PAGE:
Taylor Swift Surprises Fans with the Best Album of Her Career Thus Far

Taylor Swift Surprises Fans with the Best Album of Her Career Thus Far

Taylor Swift surprised fans with the release of her ninth studio album, “evermore”, on Dec. 11. “evermore”, Swift explained on her Instagram, is the “sister record” to her eighth studio album, “folklore,” which was released earlier this year.

Swift explained, “I…know this holiday season will be a lonely one for most of us and if there are any of you out there who turn to music to cope with missing loved ones the way I do, this is for you.” 

Upon reading the announcement that “evermore” would be released, I was simply overjoyed — Swift is one of my all-time favorite artists. Additionally, “folklore” was one of my favorite albums of the past year, so the fact that Swift described “evermore” as its sister record made me all the more excited to hear it. Long story short, I was not disappointed in Swift’s latest venture. 

Every song on “evermore” makes it easy to appreciate Swift’s abilities as an artist. From her wispy and beautiful vocals on tracks like “willow” and “happiness,” to truly brilliant lyricism on “champagne problems” and “tolerate it,” “evermore” has only further solidified Swift’s reputation as one of the most brilliant, prolific artists of this century. 

There is truly something positive to be said about all of the tracks on this album — Swift unleashes both her magnificent sense of musicality and her ability to tell stories which her listener can easily relate to or, at the very least, empathize with.  

“champagne problems” is absolutely my favorite song on the whole record, and I would make the statement that it is the best song of Swift’s career thus far. The track conveys a fantastic balance between vulnerability and maturity, leaving the listener with a gorgeously sad story to imagine while listening to the song and its lyrics. 

Although the lyrics in this song are definitely up to interpretation by the listener, I see “champagne problems” as the story of a person who, due to reasons not even they can understand, can not “settle down” and marry their partner, no matter how perfect their partner may seem. 

This inability of the narrator to take the next step in their relationship leads both parties down a path of heartbreak and regret. Swift croons, “Your mom’s ring in your pocket / My picture in your wallet / Your heart was glass, I dropped it / Champagne problems.” 

“‘tis the damn season” is the fourth track on “evermore” and its compelling story and easy-listening sound make this song a can’t-miss. 

The song seems to follow two people, who were at one time romantically-involved, deciding to put their qualms behind them and reunite as a couple for a weekend, presumably during the holidays.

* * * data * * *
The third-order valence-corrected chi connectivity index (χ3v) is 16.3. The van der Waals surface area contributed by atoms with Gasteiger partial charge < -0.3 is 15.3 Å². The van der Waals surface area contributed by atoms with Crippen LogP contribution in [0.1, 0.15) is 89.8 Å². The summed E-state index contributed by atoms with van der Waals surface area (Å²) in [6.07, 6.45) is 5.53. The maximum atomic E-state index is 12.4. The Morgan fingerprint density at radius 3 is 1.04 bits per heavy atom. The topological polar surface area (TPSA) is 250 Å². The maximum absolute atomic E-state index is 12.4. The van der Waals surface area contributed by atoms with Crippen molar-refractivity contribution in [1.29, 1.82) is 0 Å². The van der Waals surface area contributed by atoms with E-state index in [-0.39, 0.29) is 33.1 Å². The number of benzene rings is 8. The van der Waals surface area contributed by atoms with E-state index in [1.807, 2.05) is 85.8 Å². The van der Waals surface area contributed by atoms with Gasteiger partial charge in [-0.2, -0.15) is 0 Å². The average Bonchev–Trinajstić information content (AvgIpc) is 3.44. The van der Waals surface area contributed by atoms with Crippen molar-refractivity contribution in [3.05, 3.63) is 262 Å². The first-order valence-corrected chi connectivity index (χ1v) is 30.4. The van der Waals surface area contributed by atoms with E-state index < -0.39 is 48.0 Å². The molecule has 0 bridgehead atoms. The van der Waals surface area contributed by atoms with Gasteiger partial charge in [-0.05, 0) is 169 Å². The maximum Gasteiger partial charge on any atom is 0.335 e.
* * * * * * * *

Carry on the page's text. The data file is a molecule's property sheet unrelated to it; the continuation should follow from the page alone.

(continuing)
Swift sings, “So we could call it even / You could call me babe for the weekend / ‘Tis the damn season, write this down.”

The chorus on this track has not left my head since I first listened to the album — and I’m glad, considering how well-done the song is.  

Another stand-out song for me is “no body, no crime” featuring HAIM. This song can be placed alongside songs like “Goodbye Earl” by The Chicks and “The Night the Lights Went Out in Georgia” by Reba McEntire in the hall of fame of country songs about a woman, well, taking action against a man who hurt her.

Despite the heavy implications of the story behind the lyrics, Swift and HAIM manage to make “no body, no crime” one of the most fun and interesting tracks on “evermore.” As a long time listener of Swift, I had a really good time hearing her return to her “country roots.”

Track seven, “happiness,” is one of my favorite songs on the album, lyrically. Swift writes about a good relationship turned bad, as well as her efforts to find happiness after said relationship. She sings, “There’ll be happiness after you / But there was happiness because of you / Both of these things can be true / There is happiness / Past the blood and bruise.”

Songs “ivy” and “cowboy like me” are two of the more interesting and unique tracks on “evermore.” Both tracks have fun, twangy, and catchy choruses that you’ll find yourself singing in your head for days. I can not help but get very excited, when listening to these tracks, at the prospect of Swift performing “ivy” and “cowboy like me” live, someday — I have a feeling they will be real crowd-pleasers. 

“evermore” comes to a close with its title track, featuring Bon Iver. I can not praise this song enough. Between the perfect contrast of Swift and Bon Iver frontman, Justin Vernon’s, voices and the impressive, honest lyricism on this song, “evermore” is the perfect conclusion to Swift’s best album yet. 

I can’t imagine anything that would make me love “evermore” more. Taylor Swift has truly outdone herself this time, by providing her audience with a record that perfectly conveys her impressive abilities as an artist and songwriter. 

I would encourage anyone who appreciates good music to give “evermore” a listen and hear what a truly exceptional artist sounds like. “evermore” is a ten out of ten.